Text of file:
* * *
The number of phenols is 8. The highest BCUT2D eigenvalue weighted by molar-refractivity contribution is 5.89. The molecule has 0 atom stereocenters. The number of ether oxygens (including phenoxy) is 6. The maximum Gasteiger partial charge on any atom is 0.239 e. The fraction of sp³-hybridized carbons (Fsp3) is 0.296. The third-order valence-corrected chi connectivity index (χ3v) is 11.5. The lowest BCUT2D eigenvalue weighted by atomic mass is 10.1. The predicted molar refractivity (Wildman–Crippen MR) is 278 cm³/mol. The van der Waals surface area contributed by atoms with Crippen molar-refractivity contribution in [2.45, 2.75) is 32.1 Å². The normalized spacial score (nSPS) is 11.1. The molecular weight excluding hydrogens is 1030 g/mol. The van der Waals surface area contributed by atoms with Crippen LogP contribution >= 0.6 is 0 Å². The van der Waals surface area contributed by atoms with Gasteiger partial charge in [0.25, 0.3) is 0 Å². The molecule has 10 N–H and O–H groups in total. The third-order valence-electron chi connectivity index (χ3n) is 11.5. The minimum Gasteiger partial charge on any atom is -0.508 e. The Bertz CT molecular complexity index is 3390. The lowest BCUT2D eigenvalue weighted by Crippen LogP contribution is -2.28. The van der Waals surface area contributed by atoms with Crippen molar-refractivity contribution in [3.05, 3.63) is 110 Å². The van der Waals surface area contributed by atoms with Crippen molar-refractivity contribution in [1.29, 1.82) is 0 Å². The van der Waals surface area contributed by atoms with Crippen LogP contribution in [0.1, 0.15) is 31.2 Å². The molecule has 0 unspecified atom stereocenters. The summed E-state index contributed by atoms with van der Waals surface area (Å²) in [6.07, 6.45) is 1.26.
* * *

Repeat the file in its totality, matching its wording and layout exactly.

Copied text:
The number of phenols is 8. The highest BCUT2D eigenvalue weighted by molar-refractivity contribution is 5.89. The molecule has 0 atom stereocenters. The number of ether oxygens (including phenoxy) is 6. The maximum Gasteiger partial charge on any atom is 0.239 e. The fraction of sp³-hybridized carbons (Fsp3) is 0.296. The third-order valence-corrected chi connectivity index (χ3v) is 11.5. The lowest BCUT2D eigenvalue weighted by atomic mass is 10.1. The predicted molar refractivity (Wildman–Crippen MR) is 278 cm³/mol. The van der Waals surface area contributed by atoms with Crippen molar-refractivity contribution in [2.45, 2.75) is 32.1 Å². The normalized spacial score (nSPS) is 11.1. The molecular weight excluding hydrogens is 1030 g/mol. The van der Waals surface area contributed by atoms with Crippen LogP contribution >= 0.6 is 0 Å². The van der Waals surface area contributed by atoms with Gasteiger partial charge in [0.25, 0.3) is 0 Å². The molecule has 10 N–H and O–H groups in total. The third-order valence-electron chi connectivity index (χ3n) is 11.5. The minimum Gasteiger partial charge on any atom is -0.508 e. The Bertz CT molecular complexity index is 3390. The lowest BCUT2D eigenvalue weighted by Crippen LogP contribution is -2.28. The van der Waals surface area contributed by atoms with Crippen molar-refractivity contribution in [3.05, 3.63) is 110 Å². The van der Waals surface area contributed by atoms with Crippen molar-refractivity contribution in [1.29, 1.82) is 0 Å². The van der Waals surface area contributed by atoms with Crippen LogP contribution in [0.1, 0.15) is 31.2 Å². The molecule has 0 unspecified atom stereocenters. The summed E-state index contributed by atoms with van der Waals surface area (Å²) in [6.07, 6.45) is 1.26.